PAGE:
Coloured water has a negative effect on the natural water ecosystem. Light is critical for the growth of aquatic plants, and coloured water limits the penetration of light, negatively impacting the metabolism and growth of plants and algae present in the water body.
A highly coloured body of water will not sustain a balanced and healthy aquatic ecosystem. Very high algae growth will prevent light penetration, and use up dissolved oxygen in the water body, causing a eutrophic condition that can drastically reduce all life in the water body. This could lead to the long-term impairment of the ecosystem.
How is colour removed from water?
Colour from dissolved metals such as iron, copper and manganese may be removed by raising the pH, causing the soluble metal to precipitate from the solution. The precipitate can then be filtered from the water using conventional filtration techniques.
The metals may also be oxidised by aeration, or by the addition of a chemical oxidant such as ozone, chlorine, peroxide or potassium permanganate. The precipitated solid may similarly be removed by filtration. Aeration is also effective for the removal of the odorous hydrogen sulphide formed by sulphur-reducing micro-organisms.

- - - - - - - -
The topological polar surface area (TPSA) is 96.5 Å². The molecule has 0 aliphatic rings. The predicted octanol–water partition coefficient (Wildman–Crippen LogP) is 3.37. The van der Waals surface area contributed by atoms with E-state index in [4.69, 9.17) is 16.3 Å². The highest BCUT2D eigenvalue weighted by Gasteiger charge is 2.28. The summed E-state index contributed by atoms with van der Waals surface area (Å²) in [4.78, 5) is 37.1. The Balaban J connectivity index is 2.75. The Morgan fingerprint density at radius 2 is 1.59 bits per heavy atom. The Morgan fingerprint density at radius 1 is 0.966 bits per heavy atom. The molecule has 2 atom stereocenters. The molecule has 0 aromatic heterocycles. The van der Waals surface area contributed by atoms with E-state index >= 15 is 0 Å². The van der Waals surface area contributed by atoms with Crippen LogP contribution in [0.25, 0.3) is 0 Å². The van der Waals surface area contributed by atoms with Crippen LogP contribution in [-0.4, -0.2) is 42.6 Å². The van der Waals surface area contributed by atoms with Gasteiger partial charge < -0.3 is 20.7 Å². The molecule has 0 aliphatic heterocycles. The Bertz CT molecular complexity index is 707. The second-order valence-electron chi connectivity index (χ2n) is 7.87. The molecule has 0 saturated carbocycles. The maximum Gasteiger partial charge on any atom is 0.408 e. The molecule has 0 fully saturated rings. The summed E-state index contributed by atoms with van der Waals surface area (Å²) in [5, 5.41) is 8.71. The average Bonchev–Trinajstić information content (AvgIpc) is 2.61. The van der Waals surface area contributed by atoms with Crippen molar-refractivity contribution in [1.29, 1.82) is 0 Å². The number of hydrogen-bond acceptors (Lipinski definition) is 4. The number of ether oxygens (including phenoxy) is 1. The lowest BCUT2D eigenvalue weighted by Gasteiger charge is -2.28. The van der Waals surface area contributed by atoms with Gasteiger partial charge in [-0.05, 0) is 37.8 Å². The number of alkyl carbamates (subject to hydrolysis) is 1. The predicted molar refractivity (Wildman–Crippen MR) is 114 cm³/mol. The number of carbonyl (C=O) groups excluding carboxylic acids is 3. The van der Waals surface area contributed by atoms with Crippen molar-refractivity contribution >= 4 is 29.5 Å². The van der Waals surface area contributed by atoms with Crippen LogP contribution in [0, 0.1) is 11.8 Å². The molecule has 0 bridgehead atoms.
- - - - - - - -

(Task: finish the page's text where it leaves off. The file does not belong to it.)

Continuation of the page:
Coagulation on its own or with settling, followed by conventional filtration, may be effective in reducing or removing colour from water.
Activated carbon is also widely used for the removal of colour, taste and odour from bulk water supplies. Activated carbon is generally applied after sedimentation and filtration.
The clarified overflow water is passed through filters containing granular activated carbon, a medium with excellent properties of attracting gases, fine suspended solids and organic impurities, such as phenols.
Nanofiltration is another technology that may be applied to remove colour, particularly if demineralised water is desired at the end of the water treatment process.